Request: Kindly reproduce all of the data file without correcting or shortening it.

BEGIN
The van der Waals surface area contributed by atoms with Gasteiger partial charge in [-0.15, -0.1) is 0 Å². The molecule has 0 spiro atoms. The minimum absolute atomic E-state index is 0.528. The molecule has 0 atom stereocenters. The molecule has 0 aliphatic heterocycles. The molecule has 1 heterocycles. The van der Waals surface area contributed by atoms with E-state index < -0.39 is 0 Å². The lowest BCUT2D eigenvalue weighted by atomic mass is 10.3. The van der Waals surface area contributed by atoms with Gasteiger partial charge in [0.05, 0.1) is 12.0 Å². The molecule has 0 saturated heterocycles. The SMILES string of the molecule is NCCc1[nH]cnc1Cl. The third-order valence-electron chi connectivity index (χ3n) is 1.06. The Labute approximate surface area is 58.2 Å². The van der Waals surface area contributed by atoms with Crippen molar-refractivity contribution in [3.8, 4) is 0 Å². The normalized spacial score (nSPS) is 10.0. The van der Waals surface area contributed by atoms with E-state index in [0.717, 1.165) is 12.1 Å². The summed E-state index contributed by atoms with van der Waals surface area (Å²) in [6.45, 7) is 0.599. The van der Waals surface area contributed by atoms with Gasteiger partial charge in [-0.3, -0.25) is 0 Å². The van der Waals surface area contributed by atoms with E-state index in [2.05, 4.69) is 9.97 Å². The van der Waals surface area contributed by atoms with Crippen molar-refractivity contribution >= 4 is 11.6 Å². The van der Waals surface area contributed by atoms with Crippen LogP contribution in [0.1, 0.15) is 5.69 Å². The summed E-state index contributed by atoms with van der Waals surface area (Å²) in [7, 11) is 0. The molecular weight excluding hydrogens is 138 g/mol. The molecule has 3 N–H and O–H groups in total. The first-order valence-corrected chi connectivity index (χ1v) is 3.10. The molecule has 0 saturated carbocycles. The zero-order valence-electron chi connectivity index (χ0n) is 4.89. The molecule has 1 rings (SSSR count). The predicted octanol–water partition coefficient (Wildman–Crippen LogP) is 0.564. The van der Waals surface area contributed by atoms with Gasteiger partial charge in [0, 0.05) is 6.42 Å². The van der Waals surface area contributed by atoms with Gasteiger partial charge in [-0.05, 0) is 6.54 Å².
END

The van der Waals surface area contributed by atoms with Gasteiger partial charge in [-0.15, -0.1) is 0 Å². The molecule has 0 spiro atoms. The minimum absolute atomic E-state index is 0.528. The molecule has 0 atom stereocenters. The molecule has 0 aliphatic heterocycles. The molecule has 1 heterocycles. The van der Waals surface area contributed by atoms with E-state index < -0.39 is 0 Å². The lowest BCUT2D eigenvalue weighted by atomic mass is 10.3. The van der Waals surface area contributed by atoms with Gasteiger partial charge in [0.05, 0.1) is 12.0 Å². The molecule has 0 saturated heterocycles. The SMILES string of the molecule is NCCc1[nH]cnc1Cl. The third-order valence-electron chi connectivity index (χ3n) is 1.06. The Labute approximate surface area is 58.2 Å². The van der Waals surface area contributed by atoms with Crippen molar-refractivity contribution in [3.8, 4) is 0 Å². The normalized spacial score (nSPS) is 10.0. The van der Waals surface area contributed by atoms with E-state index in [0.717, 1.165) is 12.1 Å². The summed E-state index contributed by atoms with van der Waals surface area (Å²) in [6.45, 7) is 0.599. The van der Waals surface area contributed by atoms with Gasteiger partial charge in [-0.3, -0.25) is 0 Å². The van der Waals surface area contributed by atoms with E-state index in [2.05, 4.69) is 9.97 Å². The van der Waals surface area contributed by atoms with Crippen molar-refractivity contribution >= 4 is 11.6 Å². The van der Waals surface area contributed by atoms with Crippen LogP contribution in [0.1, 0.15) is 5.69 Å². The summed E-state index contributed by atoms with van der Waals surface area (Å²) in [7, 11) is 0. The molecular weight excluding hydrogens is 138 g/mol. The molecule has 3 N–H and O–H groups in total. The first-order valence-corrected chi connectivity index (χ1v) is 3.10. The molecule has 0 saturated carbocycles. The zero-order valence-electron chi connectivity index (χ0n) is 4.89. The molecule has 1 rings (SSSR count). The predicted octanol–water partition coefficient (Wildman–Crippen LogP) is 0.564. The van der Waals surface area contributed by atoms with Gasteiger partial charge in [0, 0.05) is 6.42 Å². The van der Waals surface area contributed by atoms with Gasteiger partial charge in [-0.05, 0) is 6.54 Å².